While the media was celebrating the birthday of a popular film star, the Google Doodle on December 27 paid tribute to Mirza Ghalib — one of the greatest poet who ever lived — on his 220th birth anniversary. Had he lived in a country like the UK (look at the way they lionize Shakespeare), the day would have been commemorated with much gusto.
At least one wonderful film was made on his life, by Sohrab Modi. Mirza Ghalib (1954) was a fictionalized account of his life, but had his poems set to memorable music, by Ghulam Mohammed. Saadat Hasan Manto, Rajinder Singh Bedi and and JK Nanda are credited as writers, which would explain why the film remains watchable after so many years. It also won the National Award for Best Film as well as Best Film in Hindi. Modi’s constant collaborator, art director Rusi K. Banker recreated 19th century Delhi, that won him a Filmfare Award.
Modi’s career as actor and filmmaker was studded with historicals like Pukar, Sikander, and Jhansi Ki Rani, in which he also starred. But he stayed behind the screen for this film, and cast Bharat Bhushan as Asadullah Baig Khan or Mirza Ghalib, Iftekhar as the Mughal Emperor Bahadurshah Zafar (also a fine poet) and Suraiya as the courtesan Moti Begum who loved Ghalib and sang his ghazals.
The real Ghalib had a life as colourful as it was tragic — constant financial deprivation and the death of all his seven children in infancy. There was also the envy of other poets of the time, who Ghalib left behind in skill and popularity. In the film, Ghalib’s wife Umrao Begum was played by Nigar Sultana, a woman who loves and admires her husband, but cannot inspire him the way Moti Begum does. Ghalib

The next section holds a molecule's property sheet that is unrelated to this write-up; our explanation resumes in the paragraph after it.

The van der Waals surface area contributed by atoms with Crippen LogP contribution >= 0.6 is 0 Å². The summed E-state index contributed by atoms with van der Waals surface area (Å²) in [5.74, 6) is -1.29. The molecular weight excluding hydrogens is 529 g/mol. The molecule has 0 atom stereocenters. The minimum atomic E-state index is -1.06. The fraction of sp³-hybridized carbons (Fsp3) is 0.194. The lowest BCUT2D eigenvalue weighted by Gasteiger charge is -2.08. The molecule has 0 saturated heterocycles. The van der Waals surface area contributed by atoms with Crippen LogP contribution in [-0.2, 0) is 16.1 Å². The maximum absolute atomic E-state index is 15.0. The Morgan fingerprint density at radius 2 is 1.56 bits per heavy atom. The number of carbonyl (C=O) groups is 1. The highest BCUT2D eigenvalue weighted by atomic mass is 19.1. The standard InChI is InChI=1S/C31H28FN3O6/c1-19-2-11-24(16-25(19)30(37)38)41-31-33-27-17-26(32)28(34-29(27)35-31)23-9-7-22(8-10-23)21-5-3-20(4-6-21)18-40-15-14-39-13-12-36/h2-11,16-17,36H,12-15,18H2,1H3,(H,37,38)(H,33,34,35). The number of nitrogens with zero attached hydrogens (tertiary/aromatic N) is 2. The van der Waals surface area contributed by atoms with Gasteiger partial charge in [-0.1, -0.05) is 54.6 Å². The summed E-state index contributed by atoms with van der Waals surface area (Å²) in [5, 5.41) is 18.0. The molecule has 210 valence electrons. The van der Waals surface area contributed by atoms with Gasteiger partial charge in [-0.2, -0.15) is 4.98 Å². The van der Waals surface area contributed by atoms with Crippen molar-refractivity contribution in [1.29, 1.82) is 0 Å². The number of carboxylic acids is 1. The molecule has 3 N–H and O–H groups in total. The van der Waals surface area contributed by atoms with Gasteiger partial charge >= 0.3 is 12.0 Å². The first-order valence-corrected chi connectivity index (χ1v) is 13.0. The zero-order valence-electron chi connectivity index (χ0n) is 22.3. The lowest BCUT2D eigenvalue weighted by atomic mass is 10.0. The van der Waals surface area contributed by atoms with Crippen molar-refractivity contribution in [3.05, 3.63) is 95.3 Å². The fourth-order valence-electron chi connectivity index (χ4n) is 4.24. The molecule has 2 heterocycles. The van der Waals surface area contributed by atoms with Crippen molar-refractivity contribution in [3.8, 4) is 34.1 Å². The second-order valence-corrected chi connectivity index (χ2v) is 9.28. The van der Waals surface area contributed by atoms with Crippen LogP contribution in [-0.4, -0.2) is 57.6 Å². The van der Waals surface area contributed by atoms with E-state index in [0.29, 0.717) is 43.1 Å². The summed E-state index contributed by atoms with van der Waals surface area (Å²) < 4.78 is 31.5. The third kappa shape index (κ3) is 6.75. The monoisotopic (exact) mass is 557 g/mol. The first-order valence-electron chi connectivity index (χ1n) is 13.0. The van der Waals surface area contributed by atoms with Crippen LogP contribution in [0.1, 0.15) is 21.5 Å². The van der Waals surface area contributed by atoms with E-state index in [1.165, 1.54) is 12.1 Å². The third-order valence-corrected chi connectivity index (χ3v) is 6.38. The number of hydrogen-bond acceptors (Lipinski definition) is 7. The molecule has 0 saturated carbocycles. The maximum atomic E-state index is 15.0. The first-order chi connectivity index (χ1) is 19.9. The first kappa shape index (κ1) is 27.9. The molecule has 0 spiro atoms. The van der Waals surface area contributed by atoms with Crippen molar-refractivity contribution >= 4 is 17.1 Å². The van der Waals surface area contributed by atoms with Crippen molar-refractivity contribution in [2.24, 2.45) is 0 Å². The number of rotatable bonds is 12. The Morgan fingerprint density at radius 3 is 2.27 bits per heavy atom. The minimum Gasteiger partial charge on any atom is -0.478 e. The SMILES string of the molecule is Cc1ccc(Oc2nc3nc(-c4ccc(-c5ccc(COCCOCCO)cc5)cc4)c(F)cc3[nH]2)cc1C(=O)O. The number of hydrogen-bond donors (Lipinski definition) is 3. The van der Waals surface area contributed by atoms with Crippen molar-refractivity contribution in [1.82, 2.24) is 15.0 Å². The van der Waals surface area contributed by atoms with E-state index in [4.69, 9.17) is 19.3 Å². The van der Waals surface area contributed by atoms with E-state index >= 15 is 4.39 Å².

gives her affection and respect, but thinks of marriage as a prison.
Initially Ghalib’s poetry does not find much appreciation; listeners at the royal mushaira find it too difficult to understand. On his way home, he hears a woman singing one of his ghazals; the singer is Moti Begum who is a fan of the poet she has never seen. The Kotwal (Ulhas) jots down the ghazals at court and brings them for Moti Begum.
Ghalib’s growing popularity does not earn him a decent living, however, and it the benevolence of a moneylender like Mathuradas (Mukri) that saves the household from penury. The story turns into a love triangle between Ghalib, Moti and the Kotwal, while the poet’s suffering wife tries to accept her husband’s fascination for another woman. Out of jealousy when she refuses to marry him, the Kotwal has Ghalib arrested. In a moving scene, the judge (Murad), who is an admirer of the poet puts up the bail money himself.
Moti Begum appeals to the Emperor to intercede on behalf of Ghalib, but he pleads helplessness, since his powers have been annexed by the British Resident. (Moti Begum commits suicide to spare Ghalib more troubles).
The Mutiny of 1875 had failed and Zafar was finally exiled to Burma, where he passed away. The film had songs like Aah ko Chaihiye Ek Umar, Nuktacheen Hai Gham-e-Dil, Dil-e-Nadaan Tujhe Hua Kya Hai, Yeh Na Thi Humari Kismet, Hai Bas Ke Har Ek Unke Ishaare Mein — all Ghalib’s poetry, sung by Suraiya, Talat Mehmood and Mohammad Rafi.
Years later, in 1988, Gulzar (a poet himself, who appreciated the work of Ghalib) made an equally magnificent TV series, Mirza Ghalib, with Naseeruddin Shah playing the poet in one of the best performances of his career, and Jagjit Singh composing and crooning the unforgettable ghazals.
Gahlot is a critic, columnist, editor, author and curator